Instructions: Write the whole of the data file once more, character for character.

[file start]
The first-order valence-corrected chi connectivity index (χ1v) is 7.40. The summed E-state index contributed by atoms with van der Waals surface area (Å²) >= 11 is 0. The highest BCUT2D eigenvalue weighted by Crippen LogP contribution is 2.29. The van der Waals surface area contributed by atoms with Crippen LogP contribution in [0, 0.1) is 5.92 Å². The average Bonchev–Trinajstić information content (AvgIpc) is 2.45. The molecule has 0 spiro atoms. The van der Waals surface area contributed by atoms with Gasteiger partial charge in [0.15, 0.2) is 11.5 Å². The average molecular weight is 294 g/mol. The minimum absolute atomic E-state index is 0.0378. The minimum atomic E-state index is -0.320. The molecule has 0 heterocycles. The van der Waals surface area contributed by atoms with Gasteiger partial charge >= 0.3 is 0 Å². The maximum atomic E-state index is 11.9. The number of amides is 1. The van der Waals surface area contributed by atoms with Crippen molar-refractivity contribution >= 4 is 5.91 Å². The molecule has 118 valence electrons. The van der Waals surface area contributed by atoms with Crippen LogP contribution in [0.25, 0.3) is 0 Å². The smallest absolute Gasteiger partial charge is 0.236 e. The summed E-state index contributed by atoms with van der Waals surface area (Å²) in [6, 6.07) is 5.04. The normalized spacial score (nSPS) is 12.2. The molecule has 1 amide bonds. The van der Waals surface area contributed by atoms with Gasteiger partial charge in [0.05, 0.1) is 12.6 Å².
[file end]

The first-order valence-corrected chi connectivity index (χ1v) is 7.40. The summed E-state index contributed by atoms with van der Waals surface area (Å²) >= 11 is 0. The highest BCUT2D eigenvalue weighted by Crippen LogP contribution is 2.29. The van der Waals surface area contributed by atoms with Crippen LogP contribution in [0, 0.1) is 5.92 Å². The average Bonchev–Trinajstić information content (AvgIpc) is 2.45. The molecule has 0 spiro atoms. The van der Waals surface area contributed by atoms with Gasteiger partial charge in [0.15, 0.2) is 11.5 Å². The average molecular weight is 294 g/mol. The minimum absolute atomic E-state index is 0.0378. The minimum atomic E-state index is -0.320. The molecule has 0 heterocycles. The van der Waals surface area contributed by atoms with Gasteiger partial charge >= 0.3 is 0 Å². The maximum atomic E-state index is 11.9. The number of amides is 1. The van der Waals surface area contributed by atoms with Crippen molar-refractivity contribution >= 4 is 5.91 Å². The molecule has 118 valence electrons. The van der Waals surface area contributed by atoms with Crippen LogP contribution in [0.25, 0.3) is 0 Å². The smallest absolute Gasteiger partial charge is 0.236 e. The summed E-state index contributed by atoms with van der Waals surface area (Å²) in [6, 6.07) is 5.04. The normalized spacial score (nSPS) is 12.2. The molecule has 1 amide bonds. The van der Waals surface area contributed by atoms with Gasteiger partial charge in [0.05, 0.1) is 12.6 Å².